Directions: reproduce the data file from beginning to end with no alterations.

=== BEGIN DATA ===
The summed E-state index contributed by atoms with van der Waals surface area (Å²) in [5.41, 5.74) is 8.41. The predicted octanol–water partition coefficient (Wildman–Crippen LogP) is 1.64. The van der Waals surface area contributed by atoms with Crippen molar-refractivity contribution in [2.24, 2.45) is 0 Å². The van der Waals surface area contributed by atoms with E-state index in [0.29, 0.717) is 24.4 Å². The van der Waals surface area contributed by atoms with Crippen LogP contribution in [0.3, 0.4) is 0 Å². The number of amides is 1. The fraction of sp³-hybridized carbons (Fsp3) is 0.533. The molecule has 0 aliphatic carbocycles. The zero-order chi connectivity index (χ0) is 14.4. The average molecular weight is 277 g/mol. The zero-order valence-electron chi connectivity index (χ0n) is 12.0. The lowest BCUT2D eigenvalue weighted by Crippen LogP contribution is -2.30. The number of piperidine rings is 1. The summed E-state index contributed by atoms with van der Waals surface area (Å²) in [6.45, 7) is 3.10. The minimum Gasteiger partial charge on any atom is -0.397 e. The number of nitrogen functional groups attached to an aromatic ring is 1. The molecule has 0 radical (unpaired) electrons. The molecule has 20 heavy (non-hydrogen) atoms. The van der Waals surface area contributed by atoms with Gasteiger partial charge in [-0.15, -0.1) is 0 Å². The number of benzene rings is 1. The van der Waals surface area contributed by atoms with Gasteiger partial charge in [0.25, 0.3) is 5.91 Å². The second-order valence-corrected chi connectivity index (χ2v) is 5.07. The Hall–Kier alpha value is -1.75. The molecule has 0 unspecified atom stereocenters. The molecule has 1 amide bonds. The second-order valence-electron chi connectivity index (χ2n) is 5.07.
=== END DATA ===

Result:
The summed E-state index contributed by atoms with van der Waals surface area (Å²) in [5.41, 5.74) is 8.41. The predicted octanol–water partition coefficient (Wildman–Crippen LogP) is 1.64. The van der Waals surface area contributed by atoms with Crippen molar-refractivity contribution in [2.24, 2.45) is 0 Å². The van der Waals surface area contributed by atoms with E-state index in [0.29, 0.717) is 24.4 Å². The van der Waals surface area contributed by atoms with Crippen LogP contribution in [0.3, 0.4) is 0 Å². The number of amides is 1. The fraction of sp³-hybridized carbons (Fsp3) is 0.533. The molecule has 0 aliphatic carbocycles. The zero-order chi connectivity index (χ0) is 14.4. The average molecular weight is 277 g/mol. The zero-order valence-electron chi connectivity index (χ0n) is 12.0. The lowest BCUT2D eigenvalue weighted by Crippen LogP contribution is -2.30. The number of piperidine rings is 1. The summed E-state index contributed by atoms with van der Waals surface area (Å²) in [6.45, 7) is 3.10. The minimum Gasteiger partial charge on any atom is -0.397 e. The number of nitrogen functional groups attached to an aromatic ring is 1. The molecule has 0 radical (unpaired) electrons. The molecule has 20 heavy (non-hydrogen) atoms. The van der Waals surface area contributed by atoms with Gasteiger partial charge in [-0.15, -0.1) is 0 Å². The number of benzene rings is 1. The van der Waals surface area contributed by atoms with Gasteiger partial charge in [0.25, 0.3) is 5.91 Å². The second-order valence-corrected chi connectivity index (χ2v) is 5.07. The Hall–Kier alpha value is -1.75. The molecule has 0 unspecified atom stereocenters. The molecule has 1 amide bonds. The second-order valence-electron chi connectivity index (χ2n) is 5.07.